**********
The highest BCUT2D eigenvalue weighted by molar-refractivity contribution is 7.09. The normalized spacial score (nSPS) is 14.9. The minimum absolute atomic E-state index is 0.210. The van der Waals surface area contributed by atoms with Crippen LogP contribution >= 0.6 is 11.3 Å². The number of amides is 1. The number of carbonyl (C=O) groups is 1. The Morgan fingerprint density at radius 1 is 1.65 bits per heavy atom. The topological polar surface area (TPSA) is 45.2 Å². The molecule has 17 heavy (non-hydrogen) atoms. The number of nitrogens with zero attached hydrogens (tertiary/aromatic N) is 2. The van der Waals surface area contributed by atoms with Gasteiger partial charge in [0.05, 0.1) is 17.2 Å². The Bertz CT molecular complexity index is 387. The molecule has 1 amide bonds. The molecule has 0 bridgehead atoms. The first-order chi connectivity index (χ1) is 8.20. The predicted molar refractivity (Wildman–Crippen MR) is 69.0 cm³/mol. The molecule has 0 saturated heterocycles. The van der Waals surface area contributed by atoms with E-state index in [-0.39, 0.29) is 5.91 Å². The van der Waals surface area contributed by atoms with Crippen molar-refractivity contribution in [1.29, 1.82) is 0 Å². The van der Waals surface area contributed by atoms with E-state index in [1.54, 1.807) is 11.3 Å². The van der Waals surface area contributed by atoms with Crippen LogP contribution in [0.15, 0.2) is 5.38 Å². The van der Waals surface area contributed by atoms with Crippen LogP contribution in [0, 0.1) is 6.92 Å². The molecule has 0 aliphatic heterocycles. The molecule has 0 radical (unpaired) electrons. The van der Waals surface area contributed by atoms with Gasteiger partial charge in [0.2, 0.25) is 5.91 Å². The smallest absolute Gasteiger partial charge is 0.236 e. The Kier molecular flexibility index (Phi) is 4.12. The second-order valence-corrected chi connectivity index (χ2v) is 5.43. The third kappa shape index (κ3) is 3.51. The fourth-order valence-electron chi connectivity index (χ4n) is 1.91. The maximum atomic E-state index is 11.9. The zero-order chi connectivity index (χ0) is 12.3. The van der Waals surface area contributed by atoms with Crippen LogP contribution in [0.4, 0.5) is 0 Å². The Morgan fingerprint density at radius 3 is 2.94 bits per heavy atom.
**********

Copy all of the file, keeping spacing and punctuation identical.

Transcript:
The highest BCUT2D eigenvalue weighted by molar-refractivity contribution is 7.09. The normalized spacial score (nSPS) is 14.9. The minimum absolute atomic E-state index is 0.210. The van der Waals surface area contributed by atoms with Crippen LogP contribution >= 0.6 is 11.3 Å². The number of amides is 1. The number of carbonyl (C=O) groups is 1. The Morgan fingerprint density at radius 1 is 1.65 bits per heavy atom. The topological polar surface area (TPSA) is 45.2 Å². The molecule has 17 heavy (non-hydrogen) atoms. The number of nitrogens with zero attached hydrogens (tertiary/aromatic N) is 2. The van der Waals surface area contributed by atoms with Gasteiger partial charge in [0.05, 0.1) is 17.2 Å². The Bertz CT molecular complexity index is 387. The molecule has 1 amide bonds. The molecule has 0 bridgehead atoms. The first-order chi connectivity index (χ1) is 8.20. The predicted molar refractivity (Wildman–Crippen MR) is 69.0 cm³/mol. The molecule has 0 saturated heterocycles. The van der Waals surface area contributed by atoms with E-state index in [-0.39, 0.29) is 5.91 Å². The van der Waals surface area contributed by atoms with Crippen molar-refractivity contribution in [1.29, 1.82) is 0 Å². The van der Waals surface area contributed by atoms with E-state index in [1.54, 1.807) is 11.3 Å². The van der Waals surface area contributed by atoms with Crippen LogP contribution in [0.15, 0.2) is 5.38 Å². The van der Waals surface area contributed by atoms with Crippen LogP contribution in [0, 0.1) is 6.92 Å². The molecule has 0 aliphatic heterocycles. The molecule has 0 radical (unpaired) electrons. The van der Waals surface area contributed by atoms with Gasteiger partial charge in [0.2, 0.25) is 5.91 Å². The smallest absolute Gasteiger partial charge is 0.236 e. The Kier molecular flexibility index (Phi) is 4.12. The second-order valence-corrected chi connectivity index (χ2v) is 5.43. The third kappa shape index (κ3) is 3.51. The fourth-order valence-electron chi connectivity index (χ4n) is 1.91. The maximum atomic E-state index is 11.9. The zero-order chi connectivity index (χ0) is 12.3. The van der Waals surface area contributed by atoms with Crippen LogP contribution in [0.4, 0.5) is 0 Å². The Morgan fingerprint density at radius 3 is 2.94 bits per heavy atom.